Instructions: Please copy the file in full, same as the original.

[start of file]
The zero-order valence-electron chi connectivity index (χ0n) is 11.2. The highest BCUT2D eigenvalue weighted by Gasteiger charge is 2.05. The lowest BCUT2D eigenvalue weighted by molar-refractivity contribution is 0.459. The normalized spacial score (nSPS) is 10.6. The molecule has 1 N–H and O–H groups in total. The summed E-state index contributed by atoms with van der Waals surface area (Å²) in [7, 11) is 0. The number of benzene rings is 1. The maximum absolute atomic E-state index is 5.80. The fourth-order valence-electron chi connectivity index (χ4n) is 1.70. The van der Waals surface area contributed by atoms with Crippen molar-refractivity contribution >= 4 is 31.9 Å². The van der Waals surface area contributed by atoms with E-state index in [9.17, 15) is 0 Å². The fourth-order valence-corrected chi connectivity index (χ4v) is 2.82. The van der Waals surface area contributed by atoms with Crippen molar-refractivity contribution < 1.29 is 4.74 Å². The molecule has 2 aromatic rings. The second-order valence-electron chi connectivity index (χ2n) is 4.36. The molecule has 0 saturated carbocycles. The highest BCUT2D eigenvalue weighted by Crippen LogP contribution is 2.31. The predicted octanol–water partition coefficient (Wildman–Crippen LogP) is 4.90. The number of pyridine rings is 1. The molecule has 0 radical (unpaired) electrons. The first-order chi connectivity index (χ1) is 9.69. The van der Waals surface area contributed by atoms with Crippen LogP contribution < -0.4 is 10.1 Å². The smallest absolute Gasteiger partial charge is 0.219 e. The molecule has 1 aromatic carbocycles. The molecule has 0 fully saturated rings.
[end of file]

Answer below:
The zero-order valence-electron chi connectivity index (χ0n) is 11.2. The highest BCUT2D eigenvalue weighted by Gasteiger charge is 2.05. The lowest BCUT2D eigenvalue weighted by molar-refractivity contribution is 0.459. The normalized spacial score (nSPS) is 10.6. The molecule has 1 N–H and O–H groups in total. The summed E-state index contributed by atoms with van der Waals surface area (Å²) in [7, 11) is 0. The number of benzene rings is 1. The maximum absolute atomic E-state index is 5.80. The fourth-order valence-electron chi connectivity index (χ4n) is 1.70. The van der Waals surface area contributed by atoms with Crippen molar-refractivity contribution >= 4 is 31.9 Å². The van der Waals surface area contributed by atoms with E-state index in [9.17, 15) is 0 Å². The fourth-order valence-corrected chi connectivity index (χ4v) is 2.82. The van der Waals surface area contributed by atoms with Crippen molar-refractivity contribution < 1.29 is 4.74 Å². The molecule has 2 aromatic rings. The second-order valence-electron chi connectivity index (χ2n) is 4.36. The molecule has 0 saturated carbocycles. The highest BCUT2D eigenvalue weighted by Crippen LogP contribution is 2.31. The predicted octanol–water partition coefficient (Wildman–Crippen LogP) is 4.90. The number of pyridine rings is 1. The molecule has 0 radical (unpaired) electrons. The first-order chi connectivity index (χ1) is 9.69. The van der Waals surface area contributed by atoms with Crippen LogP contribution < -0.4 is 10.1 Å². The smallest absolute Gasteiger partial charge is 0.219 e. The molecule has 1 aromatic carbocycles. The molecule has 0 fully saturated rings.